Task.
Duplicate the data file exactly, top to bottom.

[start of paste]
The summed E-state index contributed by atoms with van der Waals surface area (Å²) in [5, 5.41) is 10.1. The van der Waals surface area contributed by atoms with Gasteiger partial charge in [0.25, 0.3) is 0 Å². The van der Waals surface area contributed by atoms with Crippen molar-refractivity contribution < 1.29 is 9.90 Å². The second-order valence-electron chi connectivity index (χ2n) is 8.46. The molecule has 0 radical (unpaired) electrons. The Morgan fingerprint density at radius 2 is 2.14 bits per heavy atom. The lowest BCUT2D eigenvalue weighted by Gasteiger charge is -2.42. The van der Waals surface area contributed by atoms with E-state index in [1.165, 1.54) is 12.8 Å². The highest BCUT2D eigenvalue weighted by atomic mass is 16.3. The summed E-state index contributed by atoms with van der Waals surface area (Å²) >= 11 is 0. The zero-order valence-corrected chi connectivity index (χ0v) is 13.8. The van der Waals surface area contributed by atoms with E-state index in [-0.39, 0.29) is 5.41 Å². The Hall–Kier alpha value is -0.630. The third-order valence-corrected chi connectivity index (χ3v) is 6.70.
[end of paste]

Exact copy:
The summed E-state index contributed by atoms with van der Waals surface area (Å²) in [5, 5.41) is 10.1. The van der Waals surface area contributed by atoms with Gasteiger partial charge in [0.25, 0.3) is 0 Å². The van der Waals surface area contributed by atoms with Crippen molar-refractivity contribution < 1.29 is 9.90 Å². The second-order valence-electron chi connectivity index (χ2n) is 8.46. The molecule has 0 radical (unpaired) electrons. The Morgan fingerprint density at radius 2 is 2.14 bits per heavy atom. The lowest BCUT2D eigenvalue weighted by Gasteiger charge is -2.42. The van der Waals surface area contributed by atoms with E-state index in [1.165, 1.54) is 12.8 Å². The highest BCUT2D eigenvalue weighted by atomic mass is 16.3. The summed E-state index contributed by atoms with van der Waals surface area (Å²) >= 11 is 0. The zero-order valence-corrected chi connectivity index (χ0v) is 13.8. The van der Waals surface area contributed by atoms with E-state index in [-0.39, 0.29) is 5.41 Å². The Hall–Kier alpha value is -0.630. The third-order valence-corrected chi connectivity index (χ3v) is 6.70.